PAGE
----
32. 32.
    Karpiak SE, Mahadik SP (1984) Reduction of cerebral edema with GM1-ganglioside. J Neurosci Res 12:485–492PubMedCrossRefGoogle Scholar
  33. 33.
    Ledeen RW (1984) Biology of gangliosides: neuritogenic and neuro-notrophic properties. J Neurosci Res 12:147–159PubMedCrossRefGoogle Scholar
  34. 34.
    Liu CN, Cambers WW (1958) Intraspinal sprouting of dorsal root axons. Arch Neurol Psychiat 79:46–61Google Scholar
  35. 35.
    Matinian LA, Adreasian AS (1973) Enzyme therapy in organic lesions of the spinal cord. Brain Information Service, UCLA, pp 162–169 (transi.)Google Scholar
  36. 36.
    Nathaniel EJ (1983) Cytological effects of triiodthyronine on dorsal root regeneration in adult rat. Exp Neurol 80:672–681PubMedCrossRefGoogle Scholar
  37. 37.
    Purpura DP, Suzuki K (1976) Distortion of neuronal geometry and formation of aberrant synapses in neuronal storage disease. Brain Res 116:1–21PubMedCrossRefGoogle Scholar
  38. 38.
    Raisman G (1969) Neuronal plasticity in the septal nuclei of the adult brain. Brain Res 14:25–48PubMedCrossRefGoogle Scholar
  39. 39.
    Ramòn y Cajal S (1928) Degeneration and regeneration of the nervous system. Oxford University Press, London, p 750Google Scholar
  40. 40.
    Reier PJ, Stensaas LJ, Guth L (1983) The astrocytic scar as an impediment to regeneration in the central nervous system. In: Kao CC, Bunge RP, Reier PJ (eds) Spinal cord reconstruction. Raven Press, New YorkGoogle Scholar
  41. 41.
    Riker WK, Montoya G (1978) Hyperpolarization and synaptic facilitation by sodium bromide in frog, sympathetic ganglion. In: Proc Int Congr Pharmacol., ParisGoogle Scholar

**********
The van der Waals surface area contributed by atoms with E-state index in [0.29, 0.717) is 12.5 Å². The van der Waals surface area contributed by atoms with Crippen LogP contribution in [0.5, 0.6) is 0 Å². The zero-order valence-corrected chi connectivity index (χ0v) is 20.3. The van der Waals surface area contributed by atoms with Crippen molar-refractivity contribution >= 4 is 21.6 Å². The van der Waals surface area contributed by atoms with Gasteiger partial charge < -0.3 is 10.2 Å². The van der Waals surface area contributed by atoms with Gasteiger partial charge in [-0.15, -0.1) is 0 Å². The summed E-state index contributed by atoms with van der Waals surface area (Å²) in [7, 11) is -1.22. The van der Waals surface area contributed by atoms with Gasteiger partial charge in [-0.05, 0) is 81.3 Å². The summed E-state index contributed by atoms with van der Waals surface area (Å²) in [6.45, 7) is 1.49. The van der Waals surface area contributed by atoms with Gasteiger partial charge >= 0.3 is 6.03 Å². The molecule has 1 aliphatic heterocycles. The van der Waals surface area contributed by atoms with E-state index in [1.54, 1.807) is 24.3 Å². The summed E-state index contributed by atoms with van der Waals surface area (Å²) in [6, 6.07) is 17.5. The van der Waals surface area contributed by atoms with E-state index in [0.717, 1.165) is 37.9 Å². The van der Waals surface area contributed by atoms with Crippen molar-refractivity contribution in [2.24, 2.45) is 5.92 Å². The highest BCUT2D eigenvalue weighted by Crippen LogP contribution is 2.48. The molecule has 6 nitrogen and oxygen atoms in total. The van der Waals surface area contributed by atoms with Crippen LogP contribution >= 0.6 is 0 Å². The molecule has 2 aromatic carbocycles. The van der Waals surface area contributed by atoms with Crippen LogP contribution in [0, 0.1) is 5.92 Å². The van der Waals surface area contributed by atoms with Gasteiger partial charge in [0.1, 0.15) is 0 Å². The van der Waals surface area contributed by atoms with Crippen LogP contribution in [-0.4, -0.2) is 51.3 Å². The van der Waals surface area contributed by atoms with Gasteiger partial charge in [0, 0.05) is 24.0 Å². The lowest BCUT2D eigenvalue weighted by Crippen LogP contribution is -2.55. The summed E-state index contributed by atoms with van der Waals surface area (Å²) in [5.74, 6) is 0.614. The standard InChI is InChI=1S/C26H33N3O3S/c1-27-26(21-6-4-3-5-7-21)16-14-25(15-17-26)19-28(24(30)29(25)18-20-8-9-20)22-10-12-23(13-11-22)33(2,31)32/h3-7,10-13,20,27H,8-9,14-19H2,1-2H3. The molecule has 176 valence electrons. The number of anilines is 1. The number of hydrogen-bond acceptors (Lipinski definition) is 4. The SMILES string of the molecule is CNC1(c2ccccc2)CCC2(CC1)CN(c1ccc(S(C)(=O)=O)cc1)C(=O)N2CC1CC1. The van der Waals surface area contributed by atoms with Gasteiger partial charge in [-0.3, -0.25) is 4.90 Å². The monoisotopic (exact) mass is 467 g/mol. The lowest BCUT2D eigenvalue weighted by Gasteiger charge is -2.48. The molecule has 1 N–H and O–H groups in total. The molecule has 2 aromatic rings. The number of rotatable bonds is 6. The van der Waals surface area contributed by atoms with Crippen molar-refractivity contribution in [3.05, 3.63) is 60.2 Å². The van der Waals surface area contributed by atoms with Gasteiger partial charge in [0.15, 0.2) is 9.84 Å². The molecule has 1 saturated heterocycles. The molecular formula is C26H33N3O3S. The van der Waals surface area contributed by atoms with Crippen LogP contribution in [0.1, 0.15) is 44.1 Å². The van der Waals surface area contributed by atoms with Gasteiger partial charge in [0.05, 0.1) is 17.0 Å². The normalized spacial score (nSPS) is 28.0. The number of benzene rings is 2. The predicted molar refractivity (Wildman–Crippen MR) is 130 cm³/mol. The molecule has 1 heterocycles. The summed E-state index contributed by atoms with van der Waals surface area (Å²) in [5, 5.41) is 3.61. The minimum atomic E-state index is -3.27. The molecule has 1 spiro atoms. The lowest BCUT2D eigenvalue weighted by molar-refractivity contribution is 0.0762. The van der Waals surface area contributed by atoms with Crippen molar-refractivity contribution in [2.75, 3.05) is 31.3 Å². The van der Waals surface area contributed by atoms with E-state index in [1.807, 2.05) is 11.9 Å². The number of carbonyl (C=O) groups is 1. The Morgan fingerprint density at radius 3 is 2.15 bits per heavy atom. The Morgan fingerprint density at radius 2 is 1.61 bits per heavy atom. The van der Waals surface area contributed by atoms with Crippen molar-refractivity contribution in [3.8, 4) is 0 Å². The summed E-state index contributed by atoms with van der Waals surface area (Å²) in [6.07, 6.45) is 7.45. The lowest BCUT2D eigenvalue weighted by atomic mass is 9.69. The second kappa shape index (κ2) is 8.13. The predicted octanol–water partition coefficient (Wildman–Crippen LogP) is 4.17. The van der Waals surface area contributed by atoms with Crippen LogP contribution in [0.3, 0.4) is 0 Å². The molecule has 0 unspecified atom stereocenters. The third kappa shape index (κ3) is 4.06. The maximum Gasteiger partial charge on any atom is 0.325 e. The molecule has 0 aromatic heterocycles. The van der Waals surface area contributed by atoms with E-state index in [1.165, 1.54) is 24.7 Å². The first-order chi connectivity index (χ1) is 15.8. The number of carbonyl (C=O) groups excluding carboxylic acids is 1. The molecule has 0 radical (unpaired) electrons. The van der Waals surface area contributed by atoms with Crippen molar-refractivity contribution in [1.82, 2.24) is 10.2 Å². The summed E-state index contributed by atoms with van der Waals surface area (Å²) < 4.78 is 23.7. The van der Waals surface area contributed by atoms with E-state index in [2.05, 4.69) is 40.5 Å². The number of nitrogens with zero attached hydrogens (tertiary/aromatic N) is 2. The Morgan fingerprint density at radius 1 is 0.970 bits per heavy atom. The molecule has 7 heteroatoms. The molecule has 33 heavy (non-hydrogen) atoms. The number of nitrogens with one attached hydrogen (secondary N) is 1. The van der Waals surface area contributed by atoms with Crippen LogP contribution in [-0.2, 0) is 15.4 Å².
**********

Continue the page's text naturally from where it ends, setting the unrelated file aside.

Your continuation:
42. 42.
    Schneider GE, Jhavari SR (1974) Neuroanatomical correlates of spared or altered function after brain lesions in the newborn hamster. In: Stein DG, Rosen JJ, Butters N (eds) Plasticity and recovery of function in the central nervous system. Academic Press, New York, pp 65–110Google Scholar
  43. 43.
    Stensaas LJ, Burgess PR, Horch KW (1979) Regenerating dorsal root axons are blocked by spinal cord astrocytes. Soc Neurosci abst 5: 684Google Scholar
  44. 44.
    Steward O (1986) Protein synthesis under dendritic spine synapses during lesion-induced synaptogenesis: evidence for regulation of reinnervation by the target cell. In: Gilad GM, Gorio A, Kreutzberg GW (eds) Processes of recovery from neural trauma. Springer, Berlin Heidelberg New York TokyoGoogle Scholar
  45. 45.
    Tator CH, van der Jagt HC (1980) The effect of exogenous thyroid hormones on functional recovery of the rat after acute spinal cord compression injury. J Neurosurg 53:381–384PubMedCrossRefGoogle Scholar
  46. 46.
    Tsukahara N (1978) Synaptic plasticity in the red nucleus. In: Cotman CW (ed) Neuronal plasticity. Raven Press, New York, pp 113–130Google Scholar
  47. 47.
    Wiese UH, Wolff JR (1983) Development of callosal projections in albino rat and its modulation by enucleation and eyelid suture. Neurosci Lett Suppl 14:403Google Scholar
  48. 48.
    Windle WF, Clemente CD, Chambers WW (1952) Inhibition of formation of glial barrier as a means of permitting a peripheral nerve to grow into the brain. J Comp Neurol 96:359–370PubMedCrossRefGoogle Scholar
  49. 49.
    Wolff JR, Wagner GP (1983) Self-organization in synaptogenesis: interaction between the formation of excitatory and inhibitory synapses. In: Basar E, Flohr H, Haken H, Mandell AJ (eds) Synergetics of the brain. Springer, Berlin Heidelberg New YorkGoogle Scholar
  50. 50.
    Young W, Flamm ES, Demopoulus HB, Tomasula JJ, De Crescito V (1981) Naloxone ameliorates posttraumatic ischemia in experimental spinal contusion. J Neurosurg 55:209–219PubMedCrossRefGoogle Scholar

Copyright information

© Springer-Verlag Berlin Heidelberg 1987

Authors and Affiliations

  • U. H. Wiese
    • 1
  1. 1.Neurochirurgische AbteilungKrankenhaus mit Rehabilitationsklinik für Rückenmarksverletzte Hohe WarteBayreuthGermany

Personalised recommendations